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My review of “Erasing Hate” From the Heartland Film Festival

October 28, 2012

My first film screening for the Heartland Film Festival was a documentary called “Erasing Hate.” The film centered around a man named Bryon, who escaped the brutal Aryan Nation movement. After contacting the Southern Law Poverty Center, a center dedicated to erasing the Aryan movement, Jon had the gracious opportunity to have his tattoos removed, specifically from his face and hands.

The beginning of the documentary explained how Bryon currently struggles to find a job because of the way he looks. This was very ironic to me considering the movement he found himself so tied into was directly related to caring and mistreating people simply because of the way he looked. At first, he showed reluctance to have them removed, only because they remind him of where he’s been and how he chooses never to return.

He even met his wife at an Aryan event.

The most surprising thing about his wife was how supportive, real, and completely unlike my stereotypical thoughts of a white Aryan woman would be. She loved her children and was a caring wife. The love she exhibited for her husband throughout the film was devastatingly pure.

That being said, how could a mother take her children to Aryan events? How could a loving, doting mother fall into such a horrible situation? I wondered this while they talked about family and their beliefs, how they were raised and how they struggled to find a way out after coming to the real, honest and correct thought that they were in the wrong crowd. How I’ve judged others in those same situations who may have been trying to also find their way out. They only wanted support and I knew the struggle was real when they reached out to the One People’s Project whose leader is a black man.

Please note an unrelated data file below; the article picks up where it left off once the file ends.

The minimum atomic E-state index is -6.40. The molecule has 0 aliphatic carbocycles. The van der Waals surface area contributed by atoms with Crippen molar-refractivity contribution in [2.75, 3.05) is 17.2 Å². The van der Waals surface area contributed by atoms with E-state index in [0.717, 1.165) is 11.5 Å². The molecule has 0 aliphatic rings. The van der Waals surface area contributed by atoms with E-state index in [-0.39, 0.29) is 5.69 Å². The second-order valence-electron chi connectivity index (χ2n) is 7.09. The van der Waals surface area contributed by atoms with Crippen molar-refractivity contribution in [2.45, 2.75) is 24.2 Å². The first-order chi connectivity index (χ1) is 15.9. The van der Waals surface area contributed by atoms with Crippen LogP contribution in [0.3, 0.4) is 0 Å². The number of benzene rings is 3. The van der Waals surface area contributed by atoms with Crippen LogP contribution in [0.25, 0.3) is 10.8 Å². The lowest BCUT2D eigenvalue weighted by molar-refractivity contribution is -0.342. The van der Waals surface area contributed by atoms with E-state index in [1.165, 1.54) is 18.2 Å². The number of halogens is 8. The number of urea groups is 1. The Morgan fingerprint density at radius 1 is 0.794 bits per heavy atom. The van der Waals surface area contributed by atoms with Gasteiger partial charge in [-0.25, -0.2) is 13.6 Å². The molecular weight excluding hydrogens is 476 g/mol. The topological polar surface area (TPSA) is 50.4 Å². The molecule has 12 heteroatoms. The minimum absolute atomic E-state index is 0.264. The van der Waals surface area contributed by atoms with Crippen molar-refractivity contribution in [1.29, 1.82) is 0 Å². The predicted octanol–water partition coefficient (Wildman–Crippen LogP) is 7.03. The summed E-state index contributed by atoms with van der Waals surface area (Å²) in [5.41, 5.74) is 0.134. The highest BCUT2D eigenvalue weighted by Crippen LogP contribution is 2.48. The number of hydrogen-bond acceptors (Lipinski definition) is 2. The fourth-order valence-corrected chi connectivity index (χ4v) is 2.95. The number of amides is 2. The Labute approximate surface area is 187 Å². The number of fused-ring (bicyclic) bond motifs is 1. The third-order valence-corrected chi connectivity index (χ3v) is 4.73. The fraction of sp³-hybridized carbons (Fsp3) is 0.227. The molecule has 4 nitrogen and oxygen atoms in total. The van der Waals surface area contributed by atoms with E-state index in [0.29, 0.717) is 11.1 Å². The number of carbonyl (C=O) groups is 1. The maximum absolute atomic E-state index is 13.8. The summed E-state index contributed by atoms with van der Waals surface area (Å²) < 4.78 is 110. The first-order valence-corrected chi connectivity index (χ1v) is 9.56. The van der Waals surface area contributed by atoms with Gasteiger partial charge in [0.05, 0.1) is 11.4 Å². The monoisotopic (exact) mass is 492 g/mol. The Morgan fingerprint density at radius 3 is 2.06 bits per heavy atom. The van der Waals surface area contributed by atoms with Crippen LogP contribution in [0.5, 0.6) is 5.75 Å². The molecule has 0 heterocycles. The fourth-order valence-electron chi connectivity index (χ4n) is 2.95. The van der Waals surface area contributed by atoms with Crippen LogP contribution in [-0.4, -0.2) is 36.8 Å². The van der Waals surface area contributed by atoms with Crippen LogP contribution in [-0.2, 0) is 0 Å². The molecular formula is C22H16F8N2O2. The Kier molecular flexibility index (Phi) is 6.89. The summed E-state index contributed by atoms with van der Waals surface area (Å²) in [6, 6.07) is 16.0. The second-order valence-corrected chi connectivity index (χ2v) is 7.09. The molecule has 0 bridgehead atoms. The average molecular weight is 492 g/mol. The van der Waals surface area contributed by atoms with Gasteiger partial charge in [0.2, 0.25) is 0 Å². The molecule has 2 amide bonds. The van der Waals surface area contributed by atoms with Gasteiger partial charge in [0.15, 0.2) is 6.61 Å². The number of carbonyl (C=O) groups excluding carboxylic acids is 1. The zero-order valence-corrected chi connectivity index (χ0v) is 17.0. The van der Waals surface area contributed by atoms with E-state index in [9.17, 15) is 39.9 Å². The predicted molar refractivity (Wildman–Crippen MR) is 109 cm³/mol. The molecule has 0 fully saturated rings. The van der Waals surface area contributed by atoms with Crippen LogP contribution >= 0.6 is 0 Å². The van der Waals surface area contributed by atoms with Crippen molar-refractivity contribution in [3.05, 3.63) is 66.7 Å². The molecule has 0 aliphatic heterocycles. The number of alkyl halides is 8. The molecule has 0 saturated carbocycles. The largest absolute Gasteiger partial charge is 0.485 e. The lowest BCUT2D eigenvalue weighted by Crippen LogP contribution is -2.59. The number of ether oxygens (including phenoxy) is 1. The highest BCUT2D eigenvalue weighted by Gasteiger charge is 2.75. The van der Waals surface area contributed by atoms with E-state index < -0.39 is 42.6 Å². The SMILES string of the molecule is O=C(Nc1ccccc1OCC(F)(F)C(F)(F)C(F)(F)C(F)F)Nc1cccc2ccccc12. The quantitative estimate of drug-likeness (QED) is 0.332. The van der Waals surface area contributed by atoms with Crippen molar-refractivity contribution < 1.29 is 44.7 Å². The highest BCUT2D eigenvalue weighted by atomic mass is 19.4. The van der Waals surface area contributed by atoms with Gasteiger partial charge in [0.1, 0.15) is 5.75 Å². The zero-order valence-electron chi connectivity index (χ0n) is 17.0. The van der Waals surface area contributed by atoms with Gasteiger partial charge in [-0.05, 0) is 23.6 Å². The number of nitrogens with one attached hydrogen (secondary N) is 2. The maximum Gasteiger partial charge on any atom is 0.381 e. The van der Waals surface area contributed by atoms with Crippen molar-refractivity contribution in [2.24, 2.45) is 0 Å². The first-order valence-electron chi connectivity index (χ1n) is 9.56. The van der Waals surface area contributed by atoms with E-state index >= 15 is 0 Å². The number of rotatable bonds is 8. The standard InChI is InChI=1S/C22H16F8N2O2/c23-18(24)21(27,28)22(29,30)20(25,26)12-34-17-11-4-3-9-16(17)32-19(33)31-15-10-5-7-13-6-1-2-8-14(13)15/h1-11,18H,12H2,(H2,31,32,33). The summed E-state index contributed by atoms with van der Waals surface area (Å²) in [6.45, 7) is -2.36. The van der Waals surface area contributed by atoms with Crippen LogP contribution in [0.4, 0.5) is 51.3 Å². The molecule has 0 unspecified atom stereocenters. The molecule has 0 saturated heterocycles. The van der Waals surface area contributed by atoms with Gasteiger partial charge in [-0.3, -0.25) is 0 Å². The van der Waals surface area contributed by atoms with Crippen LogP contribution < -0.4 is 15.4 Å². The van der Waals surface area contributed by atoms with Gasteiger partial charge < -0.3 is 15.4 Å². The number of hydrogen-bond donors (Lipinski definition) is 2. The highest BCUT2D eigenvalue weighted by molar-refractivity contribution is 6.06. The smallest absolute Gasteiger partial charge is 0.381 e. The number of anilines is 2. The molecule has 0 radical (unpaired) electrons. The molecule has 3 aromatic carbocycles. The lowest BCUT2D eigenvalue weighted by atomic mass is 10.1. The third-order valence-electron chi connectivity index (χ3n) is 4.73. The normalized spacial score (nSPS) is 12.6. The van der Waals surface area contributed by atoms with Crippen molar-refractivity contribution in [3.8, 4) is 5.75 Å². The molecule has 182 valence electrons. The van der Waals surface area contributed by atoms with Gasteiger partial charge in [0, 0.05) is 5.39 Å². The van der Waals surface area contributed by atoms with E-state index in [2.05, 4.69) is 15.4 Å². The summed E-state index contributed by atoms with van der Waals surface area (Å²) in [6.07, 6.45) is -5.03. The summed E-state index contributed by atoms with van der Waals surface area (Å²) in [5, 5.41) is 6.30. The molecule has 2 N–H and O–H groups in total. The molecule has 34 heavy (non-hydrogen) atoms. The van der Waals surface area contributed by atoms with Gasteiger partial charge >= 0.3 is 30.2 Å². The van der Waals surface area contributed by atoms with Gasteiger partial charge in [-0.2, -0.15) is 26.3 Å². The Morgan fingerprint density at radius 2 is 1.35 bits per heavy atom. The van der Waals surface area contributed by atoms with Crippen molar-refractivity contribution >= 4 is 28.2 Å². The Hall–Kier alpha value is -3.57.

When Bryon began his treatments at Vanderbilt University, he was treated with respect as a person. The doctor told him to expect only 7-8 treatments, and the worst case scenario could more a year and a half of treatments. Unfortunately, Jon didn’t experience the former, and endured over 25 treatments to remove the tattoos from his face and hands.

The pain he experienced through the entire process was very, very hard to watch. But it had a point that I don’t think could have been made any other way. To doubt this man’s transformation after suffering what he called “having a torch to my face” day after day is impossible. The swelling and pain he experiences after he leaves the offices and travels home is also excruciating to watch. This man chose a year and half of horrifying pain. So painful in fact, that after the first treatment, the doctor was forced to put him under general anesthesia because Jon couldn’t take the pain during the process.

It was definitely a worthwhile film, and left me in tears. Definitely a truly moving picture!  See Bryon’s transformation here.

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